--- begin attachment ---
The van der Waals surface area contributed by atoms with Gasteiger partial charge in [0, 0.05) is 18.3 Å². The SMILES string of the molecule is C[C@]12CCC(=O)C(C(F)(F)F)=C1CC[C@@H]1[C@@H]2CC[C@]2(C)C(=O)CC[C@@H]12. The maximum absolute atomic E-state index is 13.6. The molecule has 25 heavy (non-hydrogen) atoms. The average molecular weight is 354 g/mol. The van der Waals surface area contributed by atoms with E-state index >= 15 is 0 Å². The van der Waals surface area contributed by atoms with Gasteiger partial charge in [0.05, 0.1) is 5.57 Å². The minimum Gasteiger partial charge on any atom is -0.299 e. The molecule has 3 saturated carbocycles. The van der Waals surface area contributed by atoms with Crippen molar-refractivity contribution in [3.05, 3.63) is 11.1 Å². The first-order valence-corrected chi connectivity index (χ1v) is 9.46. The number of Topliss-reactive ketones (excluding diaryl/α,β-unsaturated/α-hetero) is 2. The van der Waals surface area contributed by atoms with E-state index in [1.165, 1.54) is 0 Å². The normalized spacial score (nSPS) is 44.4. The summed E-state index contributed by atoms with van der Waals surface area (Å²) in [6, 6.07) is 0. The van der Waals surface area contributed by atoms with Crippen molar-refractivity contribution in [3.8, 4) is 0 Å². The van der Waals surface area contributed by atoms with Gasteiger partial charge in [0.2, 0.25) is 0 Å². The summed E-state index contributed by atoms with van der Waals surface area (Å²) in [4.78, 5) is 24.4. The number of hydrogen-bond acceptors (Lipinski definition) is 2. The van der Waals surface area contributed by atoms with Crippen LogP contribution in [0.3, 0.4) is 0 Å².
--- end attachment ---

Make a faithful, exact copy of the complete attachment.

The van der Waals surface area contributed by atoms with Gasteiger partial charge in [0, 0.05) is 18.3 Å². The SMILES string of the molecule is C[C@]12CCC(=O)C(C(F)(F)F)=C1CC[C@@H]1[C@@H]2CC[C@]2(C)C(=O)CC[C@@H]12. The maximum absolute atomic E-state index is 13.6. The molecule has 25 heavy (non-hydrogen) atoms. The average molecular weight is 354 g/mol. The van der Waals surface area contributed by atoms with E-state index >= 15 is 0 Å². The van der Waals surface area contributed by atoms with Gasteiger partial charge in [0.05, 0.1) is 5.57 Å². The minimum Gasteiger partial charge on any atom is -0.299 e. The molecule has 3 saturated carbocycles. The van der Waals surface area contributed by atoms with Crippen molar-refractivity contribution in [3.05, 3.63) is 11.1 Å². The first-order valence-corrected chi connectivity index (χ1v) is 9.46. The number of Topliss-reactive ketones (excluding diaryl/α,β-unsaturated/α-hetero) is 2. The van der Waals surface area contributed by atoms with E-state index in [1.165, 1.54) is 0 Å². The normalized spacial score (nSPS) is 44.4. The summed E-state index contributed by atoms with van der Waals surface area (Å²) in [6, 6.07) is 0. The van der Waals surface area contributed by atoms with Crippen molar-refractivity contribution in [3.8, 4) is 0 Å². The van der Waals surface area contributed by atoms with Gasteiger partial charge in [0.2, 0.25) is 0 Å². The summed E-state index contributed by atoms with van der Waals surface area (Å²) in [4.78, 5) is 24.4. The number of hydrogen-bond acceptors (Lipinski definition) is 2. The van der Waals surface area contributed by atoms with Crippen LogP contribution in [0.3, 0.4) is 0 Å².